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No, My Antidepressants Are Not 'Crazy,' 'Happy' or 'Magic' Pills

Editor's Note

Please see a doctor before starting or stopping a medication.

Medication is medication and pills are pills, no matter what the illness. Medications for depression, anxiety, mood disordersinsomnia and other mental health conditions are just that: Medications for health conditions. They are not “crazy pills,” “happy pills” or “magic pills.”

“Crazy pills.”

If you have depression, you take antidepressants and it’s OK. But it’s not really OK, right? Even among healthcare workers, mental health care treatment is stigmatized. When I was about to transfer from the medical floor to the mental health clinic, a colleague said, “So, you are going to work with the ‘crazies,’ huh?” Internally, this made me frown because I thought: I am one of those “crazies.” This nurse was and still is a great nurse, I would have him care for everyone in my family, no question, but this is an example of something we need to overcome in mental health. Mental health patients aren’t “crazies” and they don’t take “crazy pills.” Using the word “crazy” in this context is incredibly demeaning and derogatory.

A person with a mental health condition isn’t “crazy.” Calling them that adds to their illness as they may spiral downward blaming themselves for their condition. I have been there, I know. Sometimes, it’s the hormones, biological receptors and neurological pathways inside them that create the illness. They didn’t choose it, it happened, and meds can help. Don’t fall into the myth medications for mental health disorders are “crazy pills.” They are prescription medications designed to help patients live better lives, just like other prescription medications.

“Happy pills.”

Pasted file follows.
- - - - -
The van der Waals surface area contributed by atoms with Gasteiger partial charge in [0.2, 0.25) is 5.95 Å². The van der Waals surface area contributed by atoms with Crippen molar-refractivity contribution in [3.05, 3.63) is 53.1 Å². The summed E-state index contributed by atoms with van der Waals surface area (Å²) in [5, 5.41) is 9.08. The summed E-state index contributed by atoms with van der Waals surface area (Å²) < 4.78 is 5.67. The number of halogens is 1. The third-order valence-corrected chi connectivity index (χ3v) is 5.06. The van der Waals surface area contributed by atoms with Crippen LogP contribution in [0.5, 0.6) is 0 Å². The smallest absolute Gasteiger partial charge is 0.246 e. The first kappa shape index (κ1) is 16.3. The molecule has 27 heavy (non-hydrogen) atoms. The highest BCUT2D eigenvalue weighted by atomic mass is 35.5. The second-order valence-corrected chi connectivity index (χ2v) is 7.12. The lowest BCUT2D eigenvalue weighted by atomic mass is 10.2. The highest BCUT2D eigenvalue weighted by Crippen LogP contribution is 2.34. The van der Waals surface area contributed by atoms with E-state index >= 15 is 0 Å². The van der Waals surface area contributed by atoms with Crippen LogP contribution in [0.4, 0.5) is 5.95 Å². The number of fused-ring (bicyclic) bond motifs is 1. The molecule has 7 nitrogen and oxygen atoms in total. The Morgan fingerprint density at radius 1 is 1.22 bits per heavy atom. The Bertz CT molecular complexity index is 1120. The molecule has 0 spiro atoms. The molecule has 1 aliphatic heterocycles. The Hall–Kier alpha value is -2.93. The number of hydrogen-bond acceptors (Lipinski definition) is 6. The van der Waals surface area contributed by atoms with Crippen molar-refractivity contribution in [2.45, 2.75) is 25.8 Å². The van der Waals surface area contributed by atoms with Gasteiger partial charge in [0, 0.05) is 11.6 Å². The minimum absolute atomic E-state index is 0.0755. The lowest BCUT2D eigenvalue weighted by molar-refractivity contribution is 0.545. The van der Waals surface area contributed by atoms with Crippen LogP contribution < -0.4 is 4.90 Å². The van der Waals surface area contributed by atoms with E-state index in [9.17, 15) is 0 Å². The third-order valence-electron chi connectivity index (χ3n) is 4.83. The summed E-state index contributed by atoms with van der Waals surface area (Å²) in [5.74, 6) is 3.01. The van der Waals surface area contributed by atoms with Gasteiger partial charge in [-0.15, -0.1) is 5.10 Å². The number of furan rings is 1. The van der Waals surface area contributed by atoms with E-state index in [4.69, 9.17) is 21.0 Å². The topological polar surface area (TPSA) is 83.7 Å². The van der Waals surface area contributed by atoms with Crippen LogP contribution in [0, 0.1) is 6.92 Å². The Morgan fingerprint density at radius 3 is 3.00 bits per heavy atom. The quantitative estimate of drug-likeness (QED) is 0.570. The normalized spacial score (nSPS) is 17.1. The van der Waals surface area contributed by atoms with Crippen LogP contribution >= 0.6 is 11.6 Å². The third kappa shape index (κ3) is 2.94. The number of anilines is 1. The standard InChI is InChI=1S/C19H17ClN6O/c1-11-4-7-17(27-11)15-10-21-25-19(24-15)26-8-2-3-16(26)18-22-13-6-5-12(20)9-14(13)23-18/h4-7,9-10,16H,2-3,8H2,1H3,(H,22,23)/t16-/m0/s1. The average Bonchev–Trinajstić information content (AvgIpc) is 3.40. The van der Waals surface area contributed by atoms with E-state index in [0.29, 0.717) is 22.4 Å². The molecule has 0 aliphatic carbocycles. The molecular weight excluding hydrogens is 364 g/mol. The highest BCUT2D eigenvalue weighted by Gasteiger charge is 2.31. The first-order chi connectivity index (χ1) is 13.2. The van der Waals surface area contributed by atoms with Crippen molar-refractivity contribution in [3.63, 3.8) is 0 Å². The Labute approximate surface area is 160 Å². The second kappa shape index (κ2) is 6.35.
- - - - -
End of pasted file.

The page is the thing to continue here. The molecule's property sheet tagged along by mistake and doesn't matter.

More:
Raise your hand if someone in your family has said a family member is on “happy pills” now. Me. I don’t like antidepressants being called “happy pills” because it gives the false impression the person taking the pill should be beaming with joy, and that isn’t the case.

The truth is antidepressants don’t make a person happy. Antidepressants do help a person be less sad, more functional and sometimes more energetic, but they won’t suddenly be happy. The person takes the pill to achieve a mood that keeps them functioning in daily life, basically to attain what someone may think is a “normal” mood. As nice as it would be, a daily “normal” mood of a person without depression isn’t always happy. A typical mood may fluctuate in joy, sadness, contentment, irritation, etc.

Someone with depression often has difficulty getting past overwhelming sadness. The medication helps with this overwhelming sadness. With that said, the person taking antidepressants may find happiness with the help of pills, but not necessarily because of them.

“Magic pills.”

On the other hand, once patients do get past the stigma of getting treatment and come into the clinic, many of them want a “magic pill.” I don’t blame them. I want a magic pill for things, too. Magic pills just don’t exist though.

It can take four to six weeks for a person to achieve the full effect of an antidepressant. This is a very long time, especially when a person is at the brink of a crisis, which is why it is better to come sooner than later. Unfortunately, these weeks may pass and still it may not be the right medication for the person. They may have to start the trial all over with a different medication. There are genetic tests available that can help decide what medications might work better than others, but there is no way to really know what will work best for what person until trying. It’s unfortunate, but it’s the best science we have.

The gold standard of mental health treatment for certain disorders is to combine medication with therapy. If the pills aren’t magic and they take what can seem like forever to kick in, there should be another aid for healing. This aid is therapy. Just like our bodies need nutrition and exercise in combination with medication for physical healing, our minds and souls may need therapy in addition to medication for emotional healing. Some people may benefit from a few sessions, while some people may need therapy for life. Either way, it’s OK. It’s OK to take the meds we need and get the help we need.

In conclusion, pills are pills. Let’s change our vocabulary to improve the understanding of medication for mental health purposes by not describing these meds as “crazy,” “happy” or “magic pills.”

Getty image by IkonStudio

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